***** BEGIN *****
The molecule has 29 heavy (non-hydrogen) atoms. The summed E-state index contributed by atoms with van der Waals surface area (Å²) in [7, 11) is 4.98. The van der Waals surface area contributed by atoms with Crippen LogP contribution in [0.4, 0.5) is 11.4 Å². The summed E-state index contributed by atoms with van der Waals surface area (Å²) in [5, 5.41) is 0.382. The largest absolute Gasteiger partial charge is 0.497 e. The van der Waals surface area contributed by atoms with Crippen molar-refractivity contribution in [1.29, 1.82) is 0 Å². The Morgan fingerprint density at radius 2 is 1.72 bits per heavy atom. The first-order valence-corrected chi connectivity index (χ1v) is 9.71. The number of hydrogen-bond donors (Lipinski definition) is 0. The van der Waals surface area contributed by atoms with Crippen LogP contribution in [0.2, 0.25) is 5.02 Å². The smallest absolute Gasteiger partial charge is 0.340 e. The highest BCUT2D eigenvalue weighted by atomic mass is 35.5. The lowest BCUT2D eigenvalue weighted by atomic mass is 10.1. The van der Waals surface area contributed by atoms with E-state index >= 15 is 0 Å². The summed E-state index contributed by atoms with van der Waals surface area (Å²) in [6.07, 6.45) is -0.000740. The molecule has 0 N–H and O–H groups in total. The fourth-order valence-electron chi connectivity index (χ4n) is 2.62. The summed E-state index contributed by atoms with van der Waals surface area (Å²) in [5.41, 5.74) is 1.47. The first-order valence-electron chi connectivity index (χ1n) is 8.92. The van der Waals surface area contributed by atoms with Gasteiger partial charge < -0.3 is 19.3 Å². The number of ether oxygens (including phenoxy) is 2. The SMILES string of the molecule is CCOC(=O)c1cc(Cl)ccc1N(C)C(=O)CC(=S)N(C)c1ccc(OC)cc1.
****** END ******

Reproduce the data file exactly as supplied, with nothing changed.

The molecule has 29 heavy (non-hydrogen) atoms. The summed E-state index contributed by atoms with van der Waals surface area (Å²) in [7, 11) is 4.98. The van der Waals surface area contributed by atoms with Crippen LogP contribution in [0.4, 0.5) is 11.4 Å². The summed E-state index contributed by atoms with van der Waals surface area (Å²) in [5, 5.41) is 0.382. The largest absolute Gasteiger partial charge is 0.497 e. The van der Waals surface area contributed by atoms with Crippen molar-refractivity contribution in [1.29, 1.82) is 0 Å². The Morgan fingerprint density at radius 2 is 1.72 bits per heavy atom. The first-order valence-corrected chi connectivity index (χ1v) is 9.71. The number of hydrogen-bond donors (Lipinski definition) is 0. The van der Waals surface area contributed by atoms with Crippen LogP contribution in [0.2, 0.25) is 5.02 Å². The smallest absolute Gasteiger partial charge is 0.340 e. The highest BCUT2D eigenvalue weighted by atomic mass is 35.5. The lowest BCUT2D eigenvalue weighted by atomic mass is 10.1. The van der Waals surface area contributed by atoms with E-state index >= 15 is 0 Å². The summed E-state index contributed by atoms with van der Waals surface area (Å²) in [6.07, 6.45) is -0.000740. The molecule has 0 N–H and O–H groups in total. The fourth-order valence-electron chi connectivity index (χ4n) is 2.62. The summed E-state index contributed by atoms with van der Waals surface area (Å²) in [5.41, 5.74) is 1.47. The first-order valence-electron chi connectivity index (χ1n) is 8.92. The van der Waals surface area contributed by atoms with Gasteiger partial charge < -0.3 is 19.3 Å². The number of ether oxygens (including phenoxy) is 2. The SMILES string of the molecule is CCOC(=O)c1cc(Cl)ccc1N(C)C(=O)CC(=S)N(C)c1ccc(OC)cc1.